Yemeni President Ali Abdullah Saleh defended his leadership in a speech to supporters Friday in the capital, Sana'a, amid continued pro and anti-government protests.
President Saleh told his supporters that their presence indicates his "constitutional legitimacy." Meanwhile, a rival demonstration took place elsewhere in the capital, as well as in other cities.
Late Thursday, a group of religious and tribal leaders announced they had sided with protesters calling for President Saleh's resignation. They released a statement urging the president to respond to the peaceful demands and to step down quickly.
Opposition leaders have insisted that Saleh resign within two weeks.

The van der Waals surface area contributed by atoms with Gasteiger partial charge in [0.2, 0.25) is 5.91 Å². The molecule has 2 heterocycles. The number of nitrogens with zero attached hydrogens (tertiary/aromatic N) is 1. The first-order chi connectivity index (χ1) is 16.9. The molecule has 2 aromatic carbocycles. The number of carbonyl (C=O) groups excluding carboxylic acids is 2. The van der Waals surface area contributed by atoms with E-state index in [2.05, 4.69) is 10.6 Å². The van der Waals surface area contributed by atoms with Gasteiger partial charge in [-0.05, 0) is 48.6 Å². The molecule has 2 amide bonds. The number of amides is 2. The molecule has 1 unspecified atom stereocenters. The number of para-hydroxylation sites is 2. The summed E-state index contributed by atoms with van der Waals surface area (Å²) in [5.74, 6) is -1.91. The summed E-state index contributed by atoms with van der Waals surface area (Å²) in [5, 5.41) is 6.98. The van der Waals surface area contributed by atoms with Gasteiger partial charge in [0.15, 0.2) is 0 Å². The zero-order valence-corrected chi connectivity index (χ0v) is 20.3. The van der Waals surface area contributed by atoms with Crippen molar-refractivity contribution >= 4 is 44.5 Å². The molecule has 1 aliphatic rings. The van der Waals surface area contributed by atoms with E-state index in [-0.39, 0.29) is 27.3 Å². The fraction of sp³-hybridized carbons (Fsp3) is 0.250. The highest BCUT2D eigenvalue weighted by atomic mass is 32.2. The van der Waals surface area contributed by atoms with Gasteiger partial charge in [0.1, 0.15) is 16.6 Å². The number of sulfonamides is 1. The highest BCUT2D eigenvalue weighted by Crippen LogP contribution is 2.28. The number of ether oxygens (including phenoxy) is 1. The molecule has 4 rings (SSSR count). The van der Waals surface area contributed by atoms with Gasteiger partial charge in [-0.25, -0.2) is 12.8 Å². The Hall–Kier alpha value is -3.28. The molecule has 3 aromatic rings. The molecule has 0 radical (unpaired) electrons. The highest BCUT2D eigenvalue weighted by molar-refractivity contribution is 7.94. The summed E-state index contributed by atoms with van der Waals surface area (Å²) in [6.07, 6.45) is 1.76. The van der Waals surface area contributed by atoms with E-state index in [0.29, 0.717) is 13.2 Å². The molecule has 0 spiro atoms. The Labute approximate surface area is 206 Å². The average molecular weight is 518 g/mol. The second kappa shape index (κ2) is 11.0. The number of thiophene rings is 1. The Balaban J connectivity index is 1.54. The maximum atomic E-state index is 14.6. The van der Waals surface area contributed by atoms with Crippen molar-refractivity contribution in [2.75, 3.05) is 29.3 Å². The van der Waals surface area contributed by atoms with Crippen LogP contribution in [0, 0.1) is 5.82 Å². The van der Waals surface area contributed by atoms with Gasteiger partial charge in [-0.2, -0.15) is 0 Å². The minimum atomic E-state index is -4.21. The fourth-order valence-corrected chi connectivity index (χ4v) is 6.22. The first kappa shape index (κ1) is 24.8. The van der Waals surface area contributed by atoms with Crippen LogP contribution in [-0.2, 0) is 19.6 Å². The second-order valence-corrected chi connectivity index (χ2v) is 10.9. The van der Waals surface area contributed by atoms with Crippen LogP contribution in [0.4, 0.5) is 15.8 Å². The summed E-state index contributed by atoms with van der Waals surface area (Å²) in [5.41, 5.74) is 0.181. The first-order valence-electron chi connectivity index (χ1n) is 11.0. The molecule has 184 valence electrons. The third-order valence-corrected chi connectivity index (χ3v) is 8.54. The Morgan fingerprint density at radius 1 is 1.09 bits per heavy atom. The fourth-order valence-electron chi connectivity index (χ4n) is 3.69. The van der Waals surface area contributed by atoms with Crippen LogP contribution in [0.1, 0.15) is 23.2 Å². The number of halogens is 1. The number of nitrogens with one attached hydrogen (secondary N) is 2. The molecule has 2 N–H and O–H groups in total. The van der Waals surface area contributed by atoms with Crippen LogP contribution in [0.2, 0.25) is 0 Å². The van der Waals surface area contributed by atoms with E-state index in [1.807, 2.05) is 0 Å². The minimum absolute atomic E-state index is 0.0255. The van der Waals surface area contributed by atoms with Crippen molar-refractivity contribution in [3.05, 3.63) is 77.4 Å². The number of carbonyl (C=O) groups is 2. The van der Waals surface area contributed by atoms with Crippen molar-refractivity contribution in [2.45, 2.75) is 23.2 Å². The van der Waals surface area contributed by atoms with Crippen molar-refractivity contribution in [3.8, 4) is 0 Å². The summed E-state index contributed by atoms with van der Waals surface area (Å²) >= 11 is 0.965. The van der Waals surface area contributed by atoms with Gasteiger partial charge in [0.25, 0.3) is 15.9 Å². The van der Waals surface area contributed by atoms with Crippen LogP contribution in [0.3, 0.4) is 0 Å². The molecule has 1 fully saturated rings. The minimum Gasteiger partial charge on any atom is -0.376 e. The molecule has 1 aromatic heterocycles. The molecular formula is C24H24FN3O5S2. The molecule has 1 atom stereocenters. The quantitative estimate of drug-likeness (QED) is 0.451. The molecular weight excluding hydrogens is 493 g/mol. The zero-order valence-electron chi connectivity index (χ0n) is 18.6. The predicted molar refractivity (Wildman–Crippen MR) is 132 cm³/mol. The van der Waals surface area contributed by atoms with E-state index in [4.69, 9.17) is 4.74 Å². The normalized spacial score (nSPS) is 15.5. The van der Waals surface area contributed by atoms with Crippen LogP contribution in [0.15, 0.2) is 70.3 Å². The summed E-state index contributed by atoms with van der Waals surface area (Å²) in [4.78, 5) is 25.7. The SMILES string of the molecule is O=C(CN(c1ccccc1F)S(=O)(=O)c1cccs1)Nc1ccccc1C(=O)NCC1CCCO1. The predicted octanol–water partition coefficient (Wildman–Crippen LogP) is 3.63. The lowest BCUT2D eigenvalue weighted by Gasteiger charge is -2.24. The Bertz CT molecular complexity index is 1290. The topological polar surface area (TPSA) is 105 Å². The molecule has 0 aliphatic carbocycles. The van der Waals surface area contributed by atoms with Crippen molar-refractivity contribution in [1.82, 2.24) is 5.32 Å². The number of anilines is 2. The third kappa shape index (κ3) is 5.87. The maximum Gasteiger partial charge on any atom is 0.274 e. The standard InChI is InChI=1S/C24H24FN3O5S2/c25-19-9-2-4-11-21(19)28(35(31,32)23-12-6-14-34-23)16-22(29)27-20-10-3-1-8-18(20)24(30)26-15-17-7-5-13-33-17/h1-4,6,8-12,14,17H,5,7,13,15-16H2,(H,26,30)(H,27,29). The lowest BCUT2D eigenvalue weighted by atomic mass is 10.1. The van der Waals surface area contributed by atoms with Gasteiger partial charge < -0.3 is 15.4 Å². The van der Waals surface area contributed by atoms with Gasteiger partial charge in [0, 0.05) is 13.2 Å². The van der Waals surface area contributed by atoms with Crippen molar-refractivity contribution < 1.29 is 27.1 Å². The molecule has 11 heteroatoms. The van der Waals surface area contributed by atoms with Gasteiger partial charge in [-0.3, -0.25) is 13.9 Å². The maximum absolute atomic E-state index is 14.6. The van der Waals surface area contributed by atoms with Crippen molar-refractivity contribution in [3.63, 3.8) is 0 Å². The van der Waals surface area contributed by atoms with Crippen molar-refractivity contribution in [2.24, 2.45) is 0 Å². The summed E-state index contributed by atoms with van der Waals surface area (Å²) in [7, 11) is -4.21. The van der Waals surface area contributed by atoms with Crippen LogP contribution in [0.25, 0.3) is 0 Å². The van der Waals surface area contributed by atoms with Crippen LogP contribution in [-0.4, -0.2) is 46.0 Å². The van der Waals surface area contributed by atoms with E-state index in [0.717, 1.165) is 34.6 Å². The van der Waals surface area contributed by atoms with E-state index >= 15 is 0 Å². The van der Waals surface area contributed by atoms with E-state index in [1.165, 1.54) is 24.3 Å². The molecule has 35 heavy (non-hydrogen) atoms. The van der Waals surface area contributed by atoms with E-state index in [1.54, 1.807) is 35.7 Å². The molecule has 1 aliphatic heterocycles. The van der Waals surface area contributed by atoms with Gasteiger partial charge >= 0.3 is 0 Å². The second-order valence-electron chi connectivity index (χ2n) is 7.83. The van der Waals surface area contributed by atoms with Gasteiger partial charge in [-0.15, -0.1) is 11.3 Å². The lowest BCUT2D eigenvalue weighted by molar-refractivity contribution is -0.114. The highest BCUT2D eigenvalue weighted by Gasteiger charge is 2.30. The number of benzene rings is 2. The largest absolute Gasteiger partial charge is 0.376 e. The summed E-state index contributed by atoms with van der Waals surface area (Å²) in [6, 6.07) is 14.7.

Earlier this week, they rejected an offer from Gulf states to mediate a transfer of power. They said the plan would protect the president and his family from prosecution and did not provide a timeline for Mr. Saleh's departure.
Clashes between Yemeni security forces and opposition activists have killed more than 100 people since the protests began in late January.
Protesters have said they are frustrated by problems that include rampant corruption and soaring unemployment. Even before the anti-government unrest erupted, Yemen was battling a separatist rebellion in the south and al-Qaida elements in the country.
President Saleh has ruled Yemen for the past 32 years.
Some information for this report was provided by AFP and Reuters.
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